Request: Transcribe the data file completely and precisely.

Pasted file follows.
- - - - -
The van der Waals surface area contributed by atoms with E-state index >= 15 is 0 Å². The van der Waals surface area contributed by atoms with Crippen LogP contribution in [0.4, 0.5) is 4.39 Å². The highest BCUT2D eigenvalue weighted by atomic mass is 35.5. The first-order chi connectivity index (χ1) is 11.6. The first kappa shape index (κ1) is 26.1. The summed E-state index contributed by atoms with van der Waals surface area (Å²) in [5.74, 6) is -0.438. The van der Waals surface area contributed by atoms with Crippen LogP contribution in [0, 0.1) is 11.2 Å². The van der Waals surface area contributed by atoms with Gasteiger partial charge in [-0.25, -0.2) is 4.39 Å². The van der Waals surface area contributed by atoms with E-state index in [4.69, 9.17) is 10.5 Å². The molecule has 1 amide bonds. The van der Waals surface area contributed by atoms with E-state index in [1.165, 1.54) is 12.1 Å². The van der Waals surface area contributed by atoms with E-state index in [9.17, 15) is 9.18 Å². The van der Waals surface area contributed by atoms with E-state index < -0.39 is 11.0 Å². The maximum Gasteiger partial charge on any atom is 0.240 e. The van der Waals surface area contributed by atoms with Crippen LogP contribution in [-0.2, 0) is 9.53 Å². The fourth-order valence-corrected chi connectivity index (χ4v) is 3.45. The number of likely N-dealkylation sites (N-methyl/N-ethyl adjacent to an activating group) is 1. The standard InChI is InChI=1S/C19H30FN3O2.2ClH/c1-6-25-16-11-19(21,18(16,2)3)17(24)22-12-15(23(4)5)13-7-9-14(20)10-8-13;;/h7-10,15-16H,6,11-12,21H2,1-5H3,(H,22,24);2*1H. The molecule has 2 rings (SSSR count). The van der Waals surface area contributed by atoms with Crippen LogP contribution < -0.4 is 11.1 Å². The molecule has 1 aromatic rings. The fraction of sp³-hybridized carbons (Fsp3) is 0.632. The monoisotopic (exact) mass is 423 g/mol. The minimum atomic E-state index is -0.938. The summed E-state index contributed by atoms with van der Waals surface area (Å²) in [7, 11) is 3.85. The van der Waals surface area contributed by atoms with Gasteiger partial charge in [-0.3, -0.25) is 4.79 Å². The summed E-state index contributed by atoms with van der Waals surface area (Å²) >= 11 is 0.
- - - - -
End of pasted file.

The van der Waals surface area contributed by atoms with E-state index >= 15 is 0 Å². The van der Waals surface area contributed by atoms with Crippen LogP contribution in [0.4, 0.5) is 4.39 Å². The highest BCUT2D eigenvalue weighted by atomic mass is 35.5. The first-order chi connectivity index (χ1) is 11.6. The first kappa shape index (κ1) is 26.1. The summed E-state index contributed by atoms with van der Waals surface area (Å²) in [5.74, 6) is -0.438. The van der Waals surface area contributed by atoms with Crippen LogP contribution in [0, 0.1) is 11.2 Å². The van der Waals surface area contributed by atoms with Gasteiger partial charge in [-0.25, -0.2) is 4.39 Å². The van der Waals surface area contributed by atoms with E-state index in [4.69, 9.17) is 10.5 Å². The molecule has 1 amide bonds. The van der Waals surface area contributed by atoms with E-state index in [1.165, 1.54) is 12.1 Å². The van der Waals surface area contributed by atoms with E-state index in [9.17, 15) is 9.18 Å². The van der Waals surface area contributed by atoms with E-state index < -0.39 is 11.0 Å². The maximum Gasteiger partial charge on any atom is 0.240 e. The van der Waals surface area contributed by atoms with Crippen LogP contribution in [-0.2, 0) is 9.53 Å². The fourth-order valence-corrected chi connectivity index (χ4v) is 3.45. The number of likely N-dealkylation sites (N-methyl/N-ethyl adjacent to an activating group) is 1. The standard InChI is InChI=1S/C19H30FN3O2.2ClH/c1-6-25-16-11-19(21,18(16,2)3)17(24)22-12-15(23(4)5)13-7-9-14(20)10-8-13;;/h7-10,15-16H,6,11-12,21H2,1-5H3,(H,22,24);2*1H. The molecule has 2 rings (SSSR count). The van der Waals surface area contributed by atoms with Crippen LogP contribution < -0.4 is 11.1 Å². The molecule has 1 aromatic rings. The fraction of sp³-hybridized carbons (Fsp3) is 0.632. The monoisotopic (exact) mass is 423 g/mol. The minimum atomic E-state index is -0.938. The summed E-state index contributed by atoms with van der Waals surface area (Å²) in [7, 11) is 3.85. The van der Waals surface area contributed by atoms with Gasteiger partial charge in [-0.3, -0.25) is 4.79 Å². The summed E-state index contributed by atoms with van der Waals surface area (Å²) >= 11 is 0.